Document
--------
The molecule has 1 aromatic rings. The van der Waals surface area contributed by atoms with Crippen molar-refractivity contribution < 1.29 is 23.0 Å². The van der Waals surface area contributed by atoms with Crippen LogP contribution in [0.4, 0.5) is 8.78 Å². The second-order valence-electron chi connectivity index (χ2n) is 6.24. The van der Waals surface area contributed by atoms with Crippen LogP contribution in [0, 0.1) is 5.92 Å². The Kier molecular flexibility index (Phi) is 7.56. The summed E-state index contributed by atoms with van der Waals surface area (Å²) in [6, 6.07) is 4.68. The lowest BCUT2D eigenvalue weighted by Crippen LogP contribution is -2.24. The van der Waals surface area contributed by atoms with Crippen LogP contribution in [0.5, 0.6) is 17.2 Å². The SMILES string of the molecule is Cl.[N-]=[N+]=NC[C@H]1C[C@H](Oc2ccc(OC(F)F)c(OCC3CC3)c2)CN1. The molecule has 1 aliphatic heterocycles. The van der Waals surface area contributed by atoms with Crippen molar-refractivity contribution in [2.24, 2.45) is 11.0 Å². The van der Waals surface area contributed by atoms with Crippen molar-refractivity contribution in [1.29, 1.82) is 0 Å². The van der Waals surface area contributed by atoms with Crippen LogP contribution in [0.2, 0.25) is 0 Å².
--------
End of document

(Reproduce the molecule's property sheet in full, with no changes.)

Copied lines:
The molecule has 1 aromatic rings. The van der Waals surface area contributed by atoms with Crippen molar-refractivity contribution < 1.29 is 23.0 Å². The van der Waals surface area contributed by atoms with Crippen LogP contribution in [0.4, 0.5) is 8.78 Å². The second-order valence-electron chi connectivity index (χ2n) is 6.24. The van der Waals surface area contributed by atoms with Crippen LogP contribution in [0, 0.1) is 5.92 Å². The Kier molecular flexibility index (Phi) is 7.56. The summed E-state index contributed by atoms with van der Waals surface area (Å²) in [6, 6.07) is 4.68. The lowest BCUT2D eigenvalue weighted by Crippen LogP contribution is -2.24. The van der Waals surface area contributed by atoms with Crippen LogP contribution in [0.5, 0.6) is 17.2 Å². The SMILES string of the molecule is Cl.[N-]=[N+]=NC[C@H]1C[C@H](Oc2ccc(OC(F)F)c(OCC3CC3)c2)CN1. The molecule has 1 aliphatic heterocycles. The van der Waals surface area contributed by atoms with Crippen molar-refractivity contribution in [2.24, 2.45) is 11.0 Å². The van der Waals surface area contributed by atoms with Crippen molar-refractivity contribution in [1.29, 1.82) is 0 Å². The van der Waals surface area contributed by atoms with Crippen LogP contribution in [0.2, 0.25) is 0 Å².